President and CEO, Rideau Hall Foundation
Advisory Council Member, ISSP, uOttawa
By its very nature, innovation can be noisy. It demands change, flexibility and innovators to loudly champion how they’ve shaped the future for the better. That noisiness is not always in line with perceptions of “Canadian politeness”. Post-COVID-19 Canada will require more noise about innovation; not only to get us through the immediacy of the global pandemic, but to inspire innovative solutions to address longer-term critical global challenges.
Full Professor, Political Studies
Faculty of Social Sciences, University of Ottawa
As soon as governments became aware of the severity of COVID-19, most have promoted social distancing measures. This included cancelling or limiting attendance at sporting events, concerts, and other collective meetings where large groups converge. The rationale for these decisions has been to prevent what epidemiologists call ‘superspreading events (SSEs)’, or large infection clusters.
Science fiction is one of the means of representation of science in modern societies, in a way that is distinct from the representational modes of teaching, popularization, institutionalization, and politics.
On Wednesday, March 3, at 12:00 PM, in the week of celebration of womxn and gender awareness, the Institute for Science, Society and Policy, in collaboration with the Idea Connector Network, will host a panel with Indigenous and Non-Indigenous experts.
On Thursday March 4, 2021, at 12:00 PM, The Centre for Interdisciplinary Research on Citizenship and Minorities (CIRCEM) and The Institute for Science, Society and Policy at the University of Ottawa will be delighted to host Alain Loute, Senior Lecturer at the Université Catholique de Lille and co-holder of the Law and Ethics of Digital Health Chair, to examine the relationships between knowledge and power that underlie the political management of the health crisis.
On Thursday, March 25, at 12:00 PM, the Institute for Science, Society and Policy will host Tosh Southwick, co-owner operator of IRPotential and ISSP Advisory Committee member, to discuss the challenges of reconciliation with Indigenous peoples.
On April 15, 2021, The Institute for Science, Society and Policy at the University of Ottawa and the Institute for International Science and Technology Policy at George Washington University will be delighted to host Sethuraman Panchanathan, the Director of the U.S. National Science Foundation (NSF).
The ISSP was delighted to host Stephen Blank, Senior Fellow at the ISSP, for a public lecture on the history and future of decision-making.
We live today in a moment of remarkable historic transition – the end of “The 70 Good Years” and the emergence of a new global order. We leave a world largely characterized by linear change in many critical dimensions, and enter a new world in which discontinuous change is the rule. We leave a world in which change has been generally clear, one step proceeding upon another. We enter a world in which future scenarios diverge widely. The key drivers of this powerful transformation are technology, climate change and demographics.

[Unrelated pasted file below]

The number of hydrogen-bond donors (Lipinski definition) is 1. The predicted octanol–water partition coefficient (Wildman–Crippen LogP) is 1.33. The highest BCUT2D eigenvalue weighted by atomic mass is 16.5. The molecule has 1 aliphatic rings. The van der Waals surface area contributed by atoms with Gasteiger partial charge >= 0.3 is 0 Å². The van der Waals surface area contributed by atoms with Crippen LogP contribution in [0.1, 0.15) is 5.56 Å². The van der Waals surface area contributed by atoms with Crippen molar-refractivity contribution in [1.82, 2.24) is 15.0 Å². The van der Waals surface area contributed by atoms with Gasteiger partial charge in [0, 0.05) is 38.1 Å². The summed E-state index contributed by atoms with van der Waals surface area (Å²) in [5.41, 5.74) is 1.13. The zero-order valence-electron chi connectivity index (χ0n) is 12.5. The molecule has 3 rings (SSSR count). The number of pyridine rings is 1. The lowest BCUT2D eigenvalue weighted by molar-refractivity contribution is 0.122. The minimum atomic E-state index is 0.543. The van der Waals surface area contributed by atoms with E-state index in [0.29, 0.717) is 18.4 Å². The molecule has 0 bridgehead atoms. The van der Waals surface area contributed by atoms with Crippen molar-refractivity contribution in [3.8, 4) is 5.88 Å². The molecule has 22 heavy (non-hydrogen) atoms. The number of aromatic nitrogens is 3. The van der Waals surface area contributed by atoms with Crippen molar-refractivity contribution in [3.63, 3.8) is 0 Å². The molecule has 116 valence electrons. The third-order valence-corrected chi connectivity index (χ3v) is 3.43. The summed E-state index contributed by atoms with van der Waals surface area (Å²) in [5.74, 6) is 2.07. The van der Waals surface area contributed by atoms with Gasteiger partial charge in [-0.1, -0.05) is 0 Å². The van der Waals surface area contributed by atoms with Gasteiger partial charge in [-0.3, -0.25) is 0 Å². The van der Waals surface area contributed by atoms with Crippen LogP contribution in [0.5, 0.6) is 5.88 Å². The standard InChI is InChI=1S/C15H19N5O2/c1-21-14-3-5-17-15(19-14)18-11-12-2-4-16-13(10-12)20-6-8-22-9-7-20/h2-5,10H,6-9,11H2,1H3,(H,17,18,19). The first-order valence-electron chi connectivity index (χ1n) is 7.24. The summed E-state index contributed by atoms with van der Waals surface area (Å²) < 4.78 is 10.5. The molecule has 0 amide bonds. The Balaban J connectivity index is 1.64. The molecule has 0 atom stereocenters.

The Institute for Science, Society and Policy and the Royal Canadian Institute for Science were delighted to host the first panel of the second year of the ISSP-RCIScience Lecture Series. The series focusses on the impact of emerging science and technology on society. On March 5, we discussed the science, policy and societal implications of climate change.
ISSP Core members Kelly Bronson, Sandra Schillo and Senior Fellow Jeff Kinder and the Institute on Governance (IOG) hosted a seminar on inclusive innovation.
This seminar attempted to build clarity around “inclusive innovation” from the ground-up: by reflecting on what people in positions of decision-making power, both in government and industry, are doing to further the inclusive innovation agenda. This workshop specifically focused on what we might consider the first two levels of inclusive innovation—1) The "who," or, who are the people participating in innovation processes? 2) The “what,” or what types of innovation activities are considered?
The ISSP and the Centre de recherche en civilisation canadienne-française were delighted to invite you to the Talk with Jean-Louis Trudel titled Les marées à venir : le cas de Québec.
This activity was offered as part of FRA 3545, "Contemporary Literature of French Ontario". Free activity, open to all students on Thursday, February 28, 2019 from 4 PM to 5:30 PM, at the University of Ottawa Morisset Hall, CRCCF 65 University Street, Room 040.
New survey analysis by Positive Energy focuses on three issues that matter for Canada’s energy future in an age of climate change: the country’s climate performance; the present and future of renewables and nuclear energy; and the role that local communities should play in energy infrastructure projects.